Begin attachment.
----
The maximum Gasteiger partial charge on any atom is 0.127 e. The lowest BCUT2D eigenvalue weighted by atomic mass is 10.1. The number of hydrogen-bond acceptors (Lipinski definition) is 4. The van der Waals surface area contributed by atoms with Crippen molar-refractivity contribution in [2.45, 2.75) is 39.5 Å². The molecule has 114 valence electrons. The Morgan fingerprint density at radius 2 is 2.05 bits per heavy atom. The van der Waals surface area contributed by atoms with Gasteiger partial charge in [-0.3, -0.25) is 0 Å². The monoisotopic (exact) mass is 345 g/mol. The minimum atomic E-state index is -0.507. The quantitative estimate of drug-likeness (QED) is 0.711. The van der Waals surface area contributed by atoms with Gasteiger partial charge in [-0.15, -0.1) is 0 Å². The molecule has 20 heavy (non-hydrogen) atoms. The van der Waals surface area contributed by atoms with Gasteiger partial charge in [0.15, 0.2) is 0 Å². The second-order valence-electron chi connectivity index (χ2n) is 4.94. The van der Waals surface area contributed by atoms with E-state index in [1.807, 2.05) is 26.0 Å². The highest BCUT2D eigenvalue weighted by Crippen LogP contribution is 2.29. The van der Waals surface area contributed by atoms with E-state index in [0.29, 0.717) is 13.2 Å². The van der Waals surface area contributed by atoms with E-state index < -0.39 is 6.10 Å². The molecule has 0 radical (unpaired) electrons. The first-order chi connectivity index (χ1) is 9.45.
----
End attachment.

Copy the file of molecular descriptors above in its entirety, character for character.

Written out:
The maximum Gasteiger partial charge on any atom is 0.127 e. The lowest BCUT2D eigenvalue weighted by atomic mass is 10.1. The number of hydrogen-bond acceptors (Lipinski definition) is 4. The van der Waals surface area contributed by atoms with Crippen molar-refractivity contribution in [2.45, 2.75) is 39.5 Å². The molecule has 114 valence electrons. The Morgan fingerprint density at radius 2 is 2.05 bits per heavy atom. The van der Waals surface area contributed by atoms with Gasteiger partial charge in [-0.3, -0.25) is 0 Å². The monoisotopic (exact) mass is 345 g/mol. The minimum atomic E-state index is -0.507. The quantitative estimate of drug-likeness (QED) is 0.711. The van der Waals surface area contributed by atoms with Gasteiger partial charge in [-0.15, -0.1) is 0 Å². The molecule has 20 heavy (non-hydrogen) atoms. The van der Waals surface area contributed by atoms with Gasteiger partial charge in [0.15, 0.2) is 0 Å². The second-order valence-electron chi connectivity index (χ2n) is 4.94. The van der Waals surface area contributed by atoms with E-state index in [1.807, 2.05) is 26.0 Å². The highest BCUT2D eigenvalue weighted by Crippen LogP contribution is 2.29. The van der Waals surface area contributed by atoms with E-state index in [0.29, 0.717) is 13.2 Å². The van der Waals surface area contributed by atoms with E-state index < -0.39 is 6.10 Å². The molecule has 0 radical (unpaired) electrons. The first-order chi connectivity index (χ1) is 9.45.